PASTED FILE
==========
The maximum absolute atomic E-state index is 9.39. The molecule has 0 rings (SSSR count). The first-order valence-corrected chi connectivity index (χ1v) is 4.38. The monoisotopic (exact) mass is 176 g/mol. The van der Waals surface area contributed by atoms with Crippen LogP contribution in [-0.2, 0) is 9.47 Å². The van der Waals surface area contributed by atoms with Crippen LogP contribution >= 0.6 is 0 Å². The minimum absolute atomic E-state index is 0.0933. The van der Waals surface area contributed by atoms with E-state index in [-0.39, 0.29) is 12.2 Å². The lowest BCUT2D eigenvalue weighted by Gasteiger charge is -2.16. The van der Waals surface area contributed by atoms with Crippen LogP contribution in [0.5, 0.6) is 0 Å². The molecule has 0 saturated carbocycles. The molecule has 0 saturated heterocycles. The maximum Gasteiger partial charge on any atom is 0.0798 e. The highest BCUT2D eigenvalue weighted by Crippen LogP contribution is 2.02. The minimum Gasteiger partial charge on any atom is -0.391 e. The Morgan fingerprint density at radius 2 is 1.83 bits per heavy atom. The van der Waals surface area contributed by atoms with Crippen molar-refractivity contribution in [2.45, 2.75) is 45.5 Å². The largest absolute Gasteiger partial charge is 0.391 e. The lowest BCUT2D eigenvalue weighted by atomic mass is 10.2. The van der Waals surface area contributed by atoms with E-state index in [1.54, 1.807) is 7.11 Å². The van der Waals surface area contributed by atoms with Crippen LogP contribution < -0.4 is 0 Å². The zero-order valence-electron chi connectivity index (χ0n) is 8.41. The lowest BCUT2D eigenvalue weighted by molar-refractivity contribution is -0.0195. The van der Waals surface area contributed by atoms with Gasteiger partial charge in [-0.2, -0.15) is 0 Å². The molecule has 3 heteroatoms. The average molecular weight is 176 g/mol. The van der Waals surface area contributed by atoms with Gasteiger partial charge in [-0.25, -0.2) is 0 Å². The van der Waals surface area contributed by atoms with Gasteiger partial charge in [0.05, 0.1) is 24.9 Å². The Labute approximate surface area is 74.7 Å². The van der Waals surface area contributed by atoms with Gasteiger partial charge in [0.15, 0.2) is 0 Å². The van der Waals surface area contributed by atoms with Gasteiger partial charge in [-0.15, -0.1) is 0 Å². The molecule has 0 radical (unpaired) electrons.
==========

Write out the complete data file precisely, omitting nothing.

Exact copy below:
The maximum absolute atomic E-state index is 9.39. The molecule has 0 rings (SSSR count). The first-order valence-corrected chi connectivity index (χ1v) is 4.38. The monoisotopic (exact) mass is 176 g/mol. The van der Waals surface area contributed by atoms with Crippen LogP contribution in [-0.2, 0) is 9.47 Å². The van der Waals surface area contributed by atoms with Crippen LogP contribution >= 0.6 is 0 Å². The minimum absolute atomic E-state index is 0.0933. The van der Waals surface area contributed by atoms with E-state index in [-0.39, 0.29) is 12.2 Å². The lowest BCUT2D eigenvalue weighted by Gasteiger charge is -2.16. The van der Waals surface area contributed by atoms with Crippen LogP contribution in [0.5, 0.6) is 0 Å². The molecule has 0 saturated carbocycles. The molecule has 0 saturated heterocycles. The maximum Gasteiger partial charge on any atom is 0.0798 e. The highest BCUT2D eigenvalue weighted by Crippen LogP contribution is 2.02. The minimum Gasteiger partial charge on any atom is -0.391 e. The Morgan fingerprint density at radius 2 is 1.83 bits per heavy atom. The van der Waals surface area contributed by atoms with Crippen molar-refractivity contribution in [2.45, 2.75) is 45.5 Å². The largest absolute Gasteiger partial charge is 0.391 e. The lowest BCUT2D eigenvalue weighted by atomic mass is 10.2. The van der Waals surface area contributed by atoms with E-state index in [1.54, 1.807) is 7.11 Å². The van der Waals surface area contributed by atoms with Crippen LogP contribution < -0.4 is 0 Å². The zero-order valence-electron chi connectivity index (χ0n) is 8.41. The lowest BCUT2D eigenvalue weighted by molar-refractivity contribution is -0.0195. The van der Waals surface area contributed by atoms with Gasteiger partial charge in [-0.2, -0.15) is 0 Å². The molecule has 3 heteroatoms. The average molecular weight is 176 g/mol. The van der Waals surface area contributed by atoms with Gasteiger partial charge in [-0.25, -0.2) is 0 Å². The van der Waals surface area contributed by atoms with Gasteiger partial charge in [0.05, 0.1) is 24.9 Å². The Labute approximate surface area is 74.7 Å². The van der Waals surface area contributed by atoms with Gasteiger partial charge in [0.15, 0.2) is 0 Å². The van der Waals surface area contributed by atoms with Gasteiger partial charge in [-0.15, -0.1) is 0 Å². The molecule has 0 radical (unpaired) electrons.